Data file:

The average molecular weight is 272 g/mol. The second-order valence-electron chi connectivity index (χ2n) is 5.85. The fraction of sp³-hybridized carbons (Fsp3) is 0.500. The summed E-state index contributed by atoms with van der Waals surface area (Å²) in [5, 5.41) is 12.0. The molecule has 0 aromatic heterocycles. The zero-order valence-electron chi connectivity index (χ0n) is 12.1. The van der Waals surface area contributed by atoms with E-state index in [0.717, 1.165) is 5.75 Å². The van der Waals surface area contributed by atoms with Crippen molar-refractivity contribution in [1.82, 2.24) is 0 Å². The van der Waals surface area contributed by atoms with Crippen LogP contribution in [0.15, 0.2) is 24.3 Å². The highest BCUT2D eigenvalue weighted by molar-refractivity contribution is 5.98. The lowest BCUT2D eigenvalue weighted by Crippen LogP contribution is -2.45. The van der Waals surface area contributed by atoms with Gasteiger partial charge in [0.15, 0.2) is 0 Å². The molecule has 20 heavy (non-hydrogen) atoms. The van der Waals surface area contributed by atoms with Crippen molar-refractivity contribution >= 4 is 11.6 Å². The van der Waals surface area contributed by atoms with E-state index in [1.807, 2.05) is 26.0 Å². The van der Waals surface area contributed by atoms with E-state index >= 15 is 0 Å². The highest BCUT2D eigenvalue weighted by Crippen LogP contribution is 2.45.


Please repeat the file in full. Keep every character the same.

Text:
The average molecular weight is 272 g/mol. The second-order valence-electron chi connectivity index (χ2n) is 5.85. The fraction of sp³-hybridized carbons (Fsp3) is 0.500. The summed E-state index contributed by atoms with van der Waals surface area (Å²) in [5, 5.41) is 12.0. The molecule has 0 aromatic heterocycles. The zero-order valence-electron chi connectivity index (χ0n) is 12.1. The van der Waals surface area contributed by atoms with E-state index in [0.717, 1.165) is 5.75 Å². The van der Waals surface area contributed by atoms with Crippen molar-refractivity contribution in [1.82, 2.24) is 0 Å². The van der Waals surface area contributed by atoms with Crippen LogP contribution in [0.15, 0.2) is 24.3 Å². The highest BCUT2D eigenvalue weighted by molar-refractivity contribution is 5.98. The lowest BCUT2D eigenvalue weighted by Crippen LogP contribution is -2.45. The van der Waals surface area contributed by atoms with Gasteiger partial charge in [0.15, 0.2) is 0 Å². The molecule has 20 heavy (non-hydrogen) atoms. The van der Waals surface area contributed by atoms with Crippen molar-refractivity contribution >= 4 is 11.6 Å². The van der Waals surface area contributed by atoms with E-state index in [1.807, 2.05) is 26.0 Å². The van der Waals surface area contributed by atoms with E-state index >= 15 is 0 Å². The highest BCUT2D eigenvalue weighted by Crippen LogP contribution is 2.45.